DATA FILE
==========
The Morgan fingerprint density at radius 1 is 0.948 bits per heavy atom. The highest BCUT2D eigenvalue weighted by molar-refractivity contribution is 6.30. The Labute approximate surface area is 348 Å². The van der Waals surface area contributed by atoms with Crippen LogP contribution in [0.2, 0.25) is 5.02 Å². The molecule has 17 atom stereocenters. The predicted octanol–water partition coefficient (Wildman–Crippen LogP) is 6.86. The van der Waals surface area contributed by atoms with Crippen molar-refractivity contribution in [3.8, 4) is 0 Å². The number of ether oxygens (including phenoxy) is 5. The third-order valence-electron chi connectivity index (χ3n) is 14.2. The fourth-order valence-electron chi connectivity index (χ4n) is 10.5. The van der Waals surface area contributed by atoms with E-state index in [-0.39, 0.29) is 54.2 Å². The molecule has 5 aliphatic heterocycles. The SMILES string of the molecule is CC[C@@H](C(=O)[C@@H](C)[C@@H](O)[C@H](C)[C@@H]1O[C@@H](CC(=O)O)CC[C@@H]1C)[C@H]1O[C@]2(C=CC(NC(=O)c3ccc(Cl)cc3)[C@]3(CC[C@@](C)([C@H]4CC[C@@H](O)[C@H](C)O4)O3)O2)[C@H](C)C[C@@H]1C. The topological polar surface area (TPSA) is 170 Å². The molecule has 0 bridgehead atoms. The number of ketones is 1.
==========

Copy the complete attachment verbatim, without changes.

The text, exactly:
The Morgan fingerprint density at radius 1 is 0.948 bits per heavy atom. The highest BCUT2D eigenvalue weighted by molar-refractivity contribution is 6.30. The Labute approximate surface area is 348 Å². The van der Waals surface area contributed by atoms with Crippen LogP contribution in [0.2, 0.25) is 5.02 Å². The molecule has 17 atom stereocenters. The predicted octanol–water partition coefficient (Wildman–Crippen LogP) is 6.86. The van der Waals surface area contributed by atoms with Crippen molar-refractivity contribution in [3.8, 4) is 0 Å². The number of ether oxygens (including phenoxy) is 5. The third-order valence-electron chi connectivity index (χ3n) is 14.2. The fourth-order valence-electron chi connectivity index (χ4n) is 10.5. The van der Waals surface area contributed by atoms with E-state index in [-0.39, 0.29) is 54.2 Å². The molecule has 5 aliphatic heterocycles. The SMILES string of the molecule is CC[C@@H](C(=O)[C@@H](C)[C@@H](O)[C@H](C)[C@@H]1O[C@@H](CC(=O)O)CC[C@@H]1C)[C@H]1O[C@]2(C=CC(NC(=O)c3ccc(Cl)cc3)[C@]3(CC[C@@](C)([C@H]4CC[C@@H](O)[C@H](C)O4)O3)O2)[C@H](C)C[C@@H]1C. The topological polar surface area (TPSA) is 170 Å². The molecule has 0 bridgehead atoms. The number of ketones is 1.